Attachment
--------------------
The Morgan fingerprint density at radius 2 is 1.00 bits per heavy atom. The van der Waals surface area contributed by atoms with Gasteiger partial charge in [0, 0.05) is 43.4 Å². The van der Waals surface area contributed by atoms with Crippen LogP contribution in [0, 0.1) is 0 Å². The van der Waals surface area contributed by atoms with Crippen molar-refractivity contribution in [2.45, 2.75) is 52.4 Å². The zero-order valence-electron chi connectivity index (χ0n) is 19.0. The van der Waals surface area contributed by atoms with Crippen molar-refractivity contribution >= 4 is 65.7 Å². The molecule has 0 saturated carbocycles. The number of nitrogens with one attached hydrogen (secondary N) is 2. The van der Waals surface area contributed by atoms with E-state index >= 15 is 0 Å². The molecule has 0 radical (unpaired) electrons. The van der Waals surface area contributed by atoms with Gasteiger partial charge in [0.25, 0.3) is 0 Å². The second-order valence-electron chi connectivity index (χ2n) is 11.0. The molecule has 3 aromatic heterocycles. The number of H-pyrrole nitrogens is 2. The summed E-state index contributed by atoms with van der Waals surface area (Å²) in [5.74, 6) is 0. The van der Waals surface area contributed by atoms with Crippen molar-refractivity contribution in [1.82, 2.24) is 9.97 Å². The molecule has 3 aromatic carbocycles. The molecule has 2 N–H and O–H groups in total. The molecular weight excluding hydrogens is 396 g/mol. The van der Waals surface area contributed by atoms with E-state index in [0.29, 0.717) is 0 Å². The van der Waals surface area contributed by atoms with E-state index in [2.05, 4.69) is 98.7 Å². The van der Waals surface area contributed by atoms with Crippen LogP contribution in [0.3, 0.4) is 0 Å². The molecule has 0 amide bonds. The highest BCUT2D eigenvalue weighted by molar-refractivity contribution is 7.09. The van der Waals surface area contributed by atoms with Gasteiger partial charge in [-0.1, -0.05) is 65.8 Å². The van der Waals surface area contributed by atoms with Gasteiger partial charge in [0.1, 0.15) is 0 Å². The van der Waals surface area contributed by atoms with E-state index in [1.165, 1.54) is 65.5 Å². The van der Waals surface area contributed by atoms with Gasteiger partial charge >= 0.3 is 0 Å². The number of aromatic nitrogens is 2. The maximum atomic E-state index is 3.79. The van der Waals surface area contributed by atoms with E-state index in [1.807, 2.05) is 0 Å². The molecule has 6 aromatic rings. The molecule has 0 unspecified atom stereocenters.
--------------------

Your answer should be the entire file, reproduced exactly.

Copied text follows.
The Morgan fingerprint density at radius 2 is 1.00 bits per heavy atom. The van der Waals surface area contributed by atoms with Gasteiger partial charge in [0, 0.05) is 43.4 Å². The van der Waals surface area contributed by atoms with Crippen LogP contribution in [0, 0.1) is 0 Å². The van der Waals surface area contributed by atoms with Crippen molar-refractivity contribution in [2.45, 2.75) is 52.4 Å². The zero-order valence-electron chi connectivity index (χ0n) is 19.0. The van der Waals surface area contributed by atoms with Crippen molar-refractivity contribution >= 4 is 65.7 Å². The molecule has 0 saturated carbocycles. The number of nitrogens with one attached hydrogen (secondary N) is 2. The van der Waals surface area contributed by atoms with E-state index >= 15 is 0 Å². The molecule has 0 radical (unpaired) electrons. The van der Waals surface area contributed by atoms with Gasteiger partial charge in [0.25, 0.3) is 0 Å². The second-order valence-electron chi connectivity index (χ2n) is 11.0. The molecule has 3 aromatic heterocycles. The number of H-pyrrole nitrogens is 2. The summed E-state index contributed by atoms with van der Waals surface area (Å²) in [5.74, 6) is 0. The van der Waals surface area contributed by atoms with Crippen molar-refractivity contribution in [1.82, 2.24) is 9.97 Å². The molecule has 3 aromatic carbocycles. The molecule has 2 N–H and O–H groups in total. The molecular weight excluding hydrogens is 396 g/mol. The van der Waals surface area contributed by atoms with E-state index in [0.29, 0.717) is 0 Å². The van der Waals surface area contributed by atoms with E-state index in [2.05, 4.69) is 98.7 Å². The van der Waals surface area contributed by atoms with Crippen LogP contribution in [0.3, 0.4) is 0 Å². The molecule has 0 amide bonds. The highest BCUT2D eigenvalue weighted by molar-refractivity contribution is 7.09. The van der Waals surface area contributed by atoms with Gasteiger partial charge in [-0.1, -0.05) is 65.8 Å². The van der Waals surface area contributed by atoms with Gasteiger partial charge in [0.1, 0.15) is 0 Å². The van der Waals surface area contributed by atoms with E-state index in [1.165, 1.54) is 65.5 Å². The van der Waals surface area contributed by atoms with Gasteiger partial charge >= 0.3 is 0 Å². The number of aromatic nitrogens is 2. The maximum atomic E-state index is 3.79. The van der Waals surface area contributed by atoms with E-state index in [1.807, 2.05) is 0 Å². The molecule has 6 aromatic rings. The molecule has 0 unspecified atom stereocenters.